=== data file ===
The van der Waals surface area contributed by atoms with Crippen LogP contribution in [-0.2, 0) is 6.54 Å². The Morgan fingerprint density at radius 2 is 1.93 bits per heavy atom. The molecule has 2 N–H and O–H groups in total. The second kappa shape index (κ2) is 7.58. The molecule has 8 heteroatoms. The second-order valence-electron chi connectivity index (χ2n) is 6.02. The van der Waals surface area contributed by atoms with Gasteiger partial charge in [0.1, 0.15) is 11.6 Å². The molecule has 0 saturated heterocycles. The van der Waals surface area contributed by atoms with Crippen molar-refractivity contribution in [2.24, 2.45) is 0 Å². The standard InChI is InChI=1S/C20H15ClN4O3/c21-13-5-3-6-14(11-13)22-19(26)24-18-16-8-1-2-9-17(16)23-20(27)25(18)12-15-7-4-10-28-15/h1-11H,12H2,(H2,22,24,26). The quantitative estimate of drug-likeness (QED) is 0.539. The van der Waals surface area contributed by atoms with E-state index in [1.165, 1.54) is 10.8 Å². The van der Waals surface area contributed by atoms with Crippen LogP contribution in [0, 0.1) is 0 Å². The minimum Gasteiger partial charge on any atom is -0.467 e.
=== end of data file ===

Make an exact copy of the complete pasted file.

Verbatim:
The van der Waals surface area contributed by atoms with Crippen LogP contribution in [-0.2, 0) is 6.54 Å². The Morgan fingerprint density at radius 2 is 1.93 bits per heavy atom. The molecule has 2 N–H and O–H groups in total. The second kappa shape index (κ2) is 7.58. The molecule has 8 heteroatoms. The second-order valence-electron chi connectivity index (χ2n) is 6.02. The van der Waals surface area contributed by atoms with Gasteiger partial charge in [0.1, 0.15) is 11.6 Å². The molecule has 0 saturated heterocycles. The van der Waals surface area contributed by atoms with Crippen molar-refractivity contribution in [2.24, 2.45) is 0 Å². The standard InChI is InChI=1S/C20H15ClN4O3/c21-13-5-3-6-14(11-13)22-19(26)24-18-16-8-1-2-9-17(16)23-20(27)25(18)12-15-7-4-10-28-15/h1-11H,12H2,(H2,22,24,26). The quantitative estimate of drug-likeness (QED) is 0.539. The van der Waals surface area contributed by atoms with E-state index in [1.165, 1.54) is 10.8 Å². The van der Waals surface area contributed by atoms with Crippen LogP contribution in [0, 0.1) is 0 Å². The minimum Gasteiger partial charge on any atom is -0.467 e.